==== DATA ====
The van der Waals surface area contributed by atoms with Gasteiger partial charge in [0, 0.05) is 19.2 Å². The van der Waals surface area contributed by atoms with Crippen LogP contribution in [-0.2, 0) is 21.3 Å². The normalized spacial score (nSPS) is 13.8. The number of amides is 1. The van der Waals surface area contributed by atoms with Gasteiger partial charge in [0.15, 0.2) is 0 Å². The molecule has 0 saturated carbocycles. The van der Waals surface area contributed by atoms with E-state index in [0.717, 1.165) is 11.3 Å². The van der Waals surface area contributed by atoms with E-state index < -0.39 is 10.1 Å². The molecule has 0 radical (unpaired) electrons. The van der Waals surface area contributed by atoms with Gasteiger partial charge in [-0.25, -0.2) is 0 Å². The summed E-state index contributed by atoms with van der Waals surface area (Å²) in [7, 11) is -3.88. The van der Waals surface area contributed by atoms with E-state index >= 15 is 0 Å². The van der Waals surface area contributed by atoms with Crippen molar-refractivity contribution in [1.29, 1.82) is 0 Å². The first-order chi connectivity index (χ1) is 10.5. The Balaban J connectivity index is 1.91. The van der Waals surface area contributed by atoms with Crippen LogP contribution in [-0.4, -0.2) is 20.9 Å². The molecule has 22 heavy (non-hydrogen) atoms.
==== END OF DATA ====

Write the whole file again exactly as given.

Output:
The van der Waals surface area contributed by atoms with Gasteiger partial charge in [0, 0.05) is 19.2 Å². The van der Waals surface area contributed by atoms with Crippen LogP contribution in [-0.2, 0) is 21.3 Å². The normalized spacial score (nSPS) is 13.8. The number of amides is 1. The van der Waals surface area contributed by atoms with Gasteiger partial charge in [0.15, 0.2) is 0 Å². The molecule has 0 saturated carbocycles. The van der Waals surface area contributed by atoms with E-state index in [0.717, 1.165) is 11.3 Å². The van der Waals surface area contributed by atoms with E-state index < -0.39 is 10.1 Å². The molecule has 0 radical (unpaired) electrons. The van der Waals surface area contributed by atoms with Gasteiger partial charge in [-0.25, -0.2) is 0 Å². The summed E-state index contributed by atoms with van der Waals surface area (Å²) in [7, 11) is -3.88. The van der Waals surface area contributed by atoms with E-state index >= 15 is 0 Å². The van der Waals surface area contributed by atoms with Crippen molar-refractivity contribution in [1.29, 1.82) is 0 Å². The first-order chi connectivity index (χ1) is 10.5. The Balaban J connectivity index is 1.91. The van der Waals surface area contributed by atoms with Crippen LogP contribution in [-0.4, -0.2) is 20.9 Å². The molecule has 22 heavy (non-hydrogen) atoms.